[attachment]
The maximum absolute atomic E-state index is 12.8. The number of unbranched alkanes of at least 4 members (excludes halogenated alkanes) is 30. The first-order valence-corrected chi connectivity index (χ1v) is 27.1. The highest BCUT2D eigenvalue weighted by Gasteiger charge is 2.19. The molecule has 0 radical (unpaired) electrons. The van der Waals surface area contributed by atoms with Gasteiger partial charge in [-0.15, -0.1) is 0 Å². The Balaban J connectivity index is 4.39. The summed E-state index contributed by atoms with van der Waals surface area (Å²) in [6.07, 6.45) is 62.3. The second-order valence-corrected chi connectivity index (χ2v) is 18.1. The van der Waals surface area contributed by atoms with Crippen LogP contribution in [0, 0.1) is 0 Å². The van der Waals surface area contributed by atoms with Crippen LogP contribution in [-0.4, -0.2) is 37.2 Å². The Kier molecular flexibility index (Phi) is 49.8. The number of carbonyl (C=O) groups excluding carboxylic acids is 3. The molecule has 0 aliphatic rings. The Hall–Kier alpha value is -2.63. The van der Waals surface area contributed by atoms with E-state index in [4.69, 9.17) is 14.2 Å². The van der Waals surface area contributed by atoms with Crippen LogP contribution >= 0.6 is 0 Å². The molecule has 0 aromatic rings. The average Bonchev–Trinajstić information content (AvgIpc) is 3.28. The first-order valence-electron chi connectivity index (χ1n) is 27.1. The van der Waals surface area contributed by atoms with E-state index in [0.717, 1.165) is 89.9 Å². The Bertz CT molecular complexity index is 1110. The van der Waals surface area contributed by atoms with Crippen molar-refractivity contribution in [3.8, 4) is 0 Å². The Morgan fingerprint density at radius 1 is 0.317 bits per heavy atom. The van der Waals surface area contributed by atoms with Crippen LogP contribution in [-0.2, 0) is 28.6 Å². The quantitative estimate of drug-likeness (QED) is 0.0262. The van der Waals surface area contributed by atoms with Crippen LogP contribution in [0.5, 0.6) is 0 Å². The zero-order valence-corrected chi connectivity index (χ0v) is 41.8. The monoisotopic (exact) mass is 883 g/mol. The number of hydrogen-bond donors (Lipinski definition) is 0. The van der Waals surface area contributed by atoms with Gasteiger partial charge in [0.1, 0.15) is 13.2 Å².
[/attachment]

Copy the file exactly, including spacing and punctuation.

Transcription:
The maximum absolute atomic E-state index is 12.8. The number of unbranched alkanes of at least 4 members (excludes halogenated alkanes) is 30. The first-order valence-corrected chi connectivity index (χ1v) is 27.1. The highest BCUT2D eigenvalue weighted by Gasteiger charge is 2.19. The molecule has 0 radical (unpaired) electrons. The van der Waals surface area contributed by atoms with Gasteiger partial charge in [-0.15, -0.1) is 0 Å². The Balaban J connectivity index is 4.39. The summed E-state index contributed by atoms with van der Waals surface area (Å²) in [6.07, 6.45) is 62.3. The second-order valence-corrected chi connectivity index (χ2v) is 18.1. The van der Waals surface area contributed by atoms with Crippen LogP contribution in [0, 0.1) is 0 Å². The van der Waals surface area contributed by atoms with Crippen LogP contribution in [-0.4, -0.2) is 37.2 Å². The Kier molecular flexibility index (Phi) is 49.8. The number of carbonyl (C=O) groups excluding carboxylic acids is 3. The molecule has 0 aliphatic rings. The Hall–Kier alpha value is -2.63. The van der Waals surface area contributed by atoms with E-state index in [4.69, 9.17) is 14.2 Å². The van der Waals surface area contributed by atoms with Crippen LogP contribution >= 0.6 is 0 Å². The molecule has 0 aromatic rings. The average Bonchev–Trinajstić information content (AvgIpc) is 3.28. The first-order valence-electron chi connectivity index (χ1n) is 27.1. The van der Waals surface area contributed by atoms with E-state index in [0.717, 1.165) is 89.9 Å². The Bertz CT molecular complexity index is 1110. The van der Waals surface area contributed by atoms with Crippen molar-refractivity contribution in [3.8, 4) is 0 Å². The Morgan fingerprint density at radius 1 is 0.317 bits per heavy atom. The van der Waals surface area contributed by atoms with Crippen LogP contribution in [-0.2, 0) is 28.6 Å². The quantitative estimate of drug-likeness (QED) is 0.0262. The van der Waals surface area contributed by atoms with Crippen LogP contribution in [0.5, 0.6) is 0 Å². The zero-order valence-corrected chi connectivity index (χ0v) is 41.8. The monoisotopic (exact) mass is 883 g/mol. The number of hydrogen-bond donors (Lipinski definition) is 0. The van der Waals surface area contributed by atoms with Gasteiger partial charge in [0.1, 0.15) is 13.2 Å².